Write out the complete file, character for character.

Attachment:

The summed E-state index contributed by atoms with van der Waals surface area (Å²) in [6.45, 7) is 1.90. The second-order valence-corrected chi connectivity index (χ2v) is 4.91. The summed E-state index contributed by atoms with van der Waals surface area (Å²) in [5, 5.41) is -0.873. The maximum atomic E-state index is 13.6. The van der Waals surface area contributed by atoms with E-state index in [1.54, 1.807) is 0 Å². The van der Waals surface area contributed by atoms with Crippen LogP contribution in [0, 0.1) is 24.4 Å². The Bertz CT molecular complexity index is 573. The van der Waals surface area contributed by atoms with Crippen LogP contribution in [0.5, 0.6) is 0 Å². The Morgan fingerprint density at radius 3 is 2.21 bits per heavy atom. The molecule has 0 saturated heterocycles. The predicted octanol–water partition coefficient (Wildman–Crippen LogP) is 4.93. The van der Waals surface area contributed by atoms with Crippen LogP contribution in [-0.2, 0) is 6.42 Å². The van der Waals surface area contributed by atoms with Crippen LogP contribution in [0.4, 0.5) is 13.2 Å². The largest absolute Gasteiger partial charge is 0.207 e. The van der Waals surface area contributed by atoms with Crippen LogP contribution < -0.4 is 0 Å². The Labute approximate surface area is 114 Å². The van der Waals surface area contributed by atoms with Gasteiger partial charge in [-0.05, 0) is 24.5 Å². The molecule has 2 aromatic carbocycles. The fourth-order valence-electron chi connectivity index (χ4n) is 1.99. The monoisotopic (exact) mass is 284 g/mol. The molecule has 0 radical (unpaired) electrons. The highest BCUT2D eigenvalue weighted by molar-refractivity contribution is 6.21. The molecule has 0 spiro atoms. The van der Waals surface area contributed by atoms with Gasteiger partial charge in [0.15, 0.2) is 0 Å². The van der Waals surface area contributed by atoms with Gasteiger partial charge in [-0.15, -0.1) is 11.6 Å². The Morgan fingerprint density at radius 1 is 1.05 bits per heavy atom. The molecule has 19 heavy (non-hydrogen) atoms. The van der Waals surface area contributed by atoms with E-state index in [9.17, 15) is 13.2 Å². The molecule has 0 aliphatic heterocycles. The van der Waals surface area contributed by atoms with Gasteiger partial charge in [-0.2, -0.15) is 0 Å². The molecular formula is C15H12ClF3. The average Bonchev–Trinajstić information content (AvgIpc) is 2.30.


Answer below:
The summed E-state index contributed by atoms with van der Waals surface area (Å²) in [6.45, 7) is 1.90. The second-order valence-corrected chi connectivity index (χ2v) is 4.91. The summed E-state index contributed by atoms with van der Waals surface area (Å²) in [5, 5.41) is -0.873. The maximum atomic E-state index is 13.6. The van der Waals surface area contributed by atoms with E-state index in [1.54, 1.807) is 0 Å². The van der Waals surface area contributed by atoms with Crippen LogP contribution in [0, 0.1) is 24.4 Å². The Bertz CT molecular complexity index is 573. The van der Waals surface area contributed by atoms with Crippen LogP contribution in [0.5, 0.6) is 0 Å². The Morgan fingerprint density at radius 3 is 2.21 bits per heavy atom. The molecule has 0 saturated heterocycles. The predicted octanol–water partition coefficient (Wildman–Crippen LogP) is 4.93. The van der Waals surface area contributed by atoms with Crippen LogP contribution in [-0.2, 0) is 6.42 Å². The van der Waals surface area contributed by atoms with Crippen LogP contribution in [0.4, 0.5) is 13.2 Å². The largest absolute Gasteiger partial charge is 0.207 e. The van der Waals surface area contributed by atoms with Crippen LogP contribution < -0.4 is 0 Å². The Labute approximate surface area is 114 Å². The van der Waals surface area contributed by atoms with Gasteiger partial charge in [-0.05, 0) is 24.5 Å². The molecule has 2 aromatic carbocycles. The fourth-order valence-electron chi connectivity index (χ4n) is 1.99. The monoisotopic (exact) mass is 284 g/mol. The molecule has 0 radical (unpaired) electrons. The highest BCUT2D eigenvalue weighted by molar-refractivity contribution is 6.21. The molecule has 0 spiro atoms. The van der Waals surface area contributed by atoms with Gasteiger partial charge in [0.15, 0.2) is 0 Å². The van der Waals surface area contributed by atoms with Gasteiger partial charge in [-0.15, -0.1) is 11.6 Å². The Morgan fingerprint density at radius 1 is 1.05 bits per heavy atom. The molecule has 19 heavy (non-hydrogen) atoms. The van der Waals surface area contributed by atoms with E-state index in [9.17, 15) is 13.2 Å². The molecule has 0 aliphatic heterocycles. The van der Waals surface area contributed by atoms with Gasteiger partial charge in [-0.2, -0.15) is 0 Å². The molecular formula is C15H12ClF3. The average Bonchev–Trinajstić information content (AvgIpc) is 2.30.